Sugar and Spice Advice on flowers and veggies


We know that nutrition experts are telling and encouraging us to eat 5 servings of fruit and vegetables per day. The recommendation is 2 fruit servings and 3 vegetable servings.
Sometimes people have no problem with adding fruit to the diet. It isn’t hard to put an apple or an orange in your lunch. A small baggie of grapes or cherries is also quick and easy to add to a lunch. Add a banana to your cereal.

Vegetables, though, seem to be harder to work in. You have to cut broccoli or clean the lettuce, etc. I think you understand what I am saying. But vegetables have essential nutrients and phytochemicals that are necessary ingredients for a healthy body. So what to do?

Add fresh produce to canned or frozen soups. Processed soups are not as good as homemade, but when you are busy, the convenience can be nice. Try adding chopped tomatoes, green onions, snap peas, zucchini slices or other bite-sized veggies you enjoy while the soup is simmering. All of these sound like tasty ideas to me. They will help to fill you up with a lot fewer calories than throwing in cheese or crackers.

I have found something I prefer on my hoagies much better than lettuce. Baby spinach is a great source of iron, which many women need, low in calories, higher in fiber, and tasty. Spinach has more nutrients than iceberg lettuce. (No, I am not saying ditch the iceberg. But spinach adds a great flavor.) Of course, add spinach into your iceberg lettuce salad. I haven’t tried arugula and some of those other fancy greens on a hoagie, but in a salad they are yummy.

Who says you can’t have your dip and eat it too? Just watch what your dip is made of and what item you are dipping. Why not add seasoning to your plain yogurt? Or how about hummus? Hummus comes in many great flavors. I would bet you could find something to suit your taste. Now what to dip? Not crackers or chips! What about jicama? Jicama is also delicious with a shake of Tajin on it. (Tajin is a mild Mexican spice that brings out the juiciness of jicama. (And for a special treat – shake some Tajin on your slice of watermelon. I am serious when I say you will love it.) Try baby carrots, celery, zucchini spears, or bell pepper wedges in your healthy dips.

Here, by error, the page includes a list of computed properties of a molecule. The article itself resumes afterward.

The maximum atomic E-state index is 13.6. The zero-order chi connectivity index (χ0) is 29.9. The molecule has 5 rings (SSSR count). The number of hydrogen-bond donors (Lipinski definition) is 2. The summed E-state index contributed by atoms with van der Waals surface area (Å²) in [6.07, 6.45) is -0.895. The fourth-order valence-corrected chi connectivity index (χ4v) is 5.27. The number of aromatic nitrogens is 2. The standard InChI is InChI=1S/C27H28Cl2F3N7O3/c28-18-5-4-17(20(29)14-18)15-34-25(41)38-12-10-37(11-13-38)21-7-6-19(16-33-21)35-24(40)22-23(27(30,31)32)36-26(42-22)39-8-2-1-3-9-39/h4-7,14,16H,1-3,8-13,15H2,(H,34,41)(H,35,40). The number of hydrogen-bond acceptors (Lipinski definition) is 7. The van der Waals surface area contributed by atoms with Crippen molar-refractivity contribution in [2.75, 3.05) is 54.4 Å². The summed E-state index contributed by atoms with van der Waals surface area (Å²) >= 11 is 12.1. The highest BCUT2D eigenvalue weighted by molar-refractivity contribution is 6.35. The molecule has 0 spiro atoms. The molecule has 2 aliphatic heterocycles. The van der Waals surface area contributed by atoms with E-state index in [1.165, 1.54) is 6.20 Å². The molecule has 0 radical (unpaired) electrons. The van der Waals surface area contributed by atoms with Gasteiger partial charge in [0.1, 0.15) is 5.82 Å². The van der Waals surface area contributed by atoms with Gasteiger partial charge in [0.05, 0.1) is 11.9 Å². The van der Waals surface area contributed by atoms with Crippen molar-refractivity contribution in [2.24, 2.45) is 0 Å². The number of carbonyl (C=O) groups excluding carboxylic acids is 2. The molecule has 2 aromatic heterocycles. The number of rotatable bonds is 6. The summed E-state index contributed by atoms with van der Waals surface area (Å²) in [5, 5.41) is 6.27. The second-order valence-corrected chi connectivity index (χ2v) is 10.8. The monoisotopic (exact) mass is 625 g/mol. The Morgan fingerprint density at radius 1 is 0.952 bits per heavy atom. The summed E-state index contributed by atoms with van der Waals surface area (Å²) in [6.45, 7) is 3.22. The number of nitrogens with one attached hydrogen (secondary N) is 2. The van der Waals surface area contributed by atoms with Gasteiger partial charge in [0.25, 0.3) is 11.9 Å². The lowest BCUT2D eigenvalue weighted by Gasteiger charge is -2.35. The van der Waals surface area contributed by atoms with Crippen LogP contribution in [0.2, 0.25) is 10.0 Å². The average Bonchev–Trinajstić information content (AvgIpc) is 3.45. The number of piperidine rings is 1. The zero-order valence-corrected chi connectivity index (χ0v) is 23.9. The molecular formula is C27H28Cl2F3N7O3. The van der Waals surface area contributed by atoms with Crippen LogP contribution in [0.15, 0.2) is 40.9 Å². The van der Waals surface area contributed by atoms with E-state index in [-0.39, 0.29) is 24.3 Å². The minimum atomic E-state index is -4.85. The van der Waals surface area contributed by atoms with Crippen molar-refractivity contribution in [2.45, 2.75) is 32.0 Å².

Interested in weight loss along with getting your veggies? Start your meal with a sizable salad and you will be less likely to eat more of the entrée. Just remember to watch the amount of dressing you use and hold the croutons. Try a squeeze of lime for a little added zest.

Now you know how to get your 5-a-day in without a lot of thought or extra work. However, if you are feeling adventurous, you might want to add flowers to your foods. Yes, I said flowers like the ones you grow in your garden or get from a florist.

Day lilies, impatiens, and herb flowers (think chives, basil, and mint), are edible flowers that not only make your plate look pretty, but they have nutritional value. Okay, I have enjoyed mint leaves, but I can’t say I am ready to jump into lilies and impatiens. But perhaps you aren’t as wary as I am, and are ready to give it a whirl.

Gladiolus petals taste like lettuce. So add some to your salads. Other good salad flowers are borage and nasturtiums. Borage is said to taste like cucumber and the latter like watercress.

Shrinking violets are no more. Add them as a sweet garnish to ice cream and other desserts. Lilac blooms can be used as garnish as well. I am guessing that something that smells so heavenly might taste so as well.

A word to the wise if you suffer from asthma. Calendulas and chrysanthemums are edible, but are dangerous for people with asthma.

When choosing to add flowers to your meals for beauty and flavor, makes sure you pick varieties that are safe. Don’t buy your flowers from florists or plant stores as these may have been sprayed with pesticide. Check out your local produce store or farmers market. Or use your green thumb to grow your own colorful edibles.

Enjoy! And if any of you try the flowers, please let me know how that worked out. I then may be brave enough to try something other than a mint leaf myself.

Here’s to your health!

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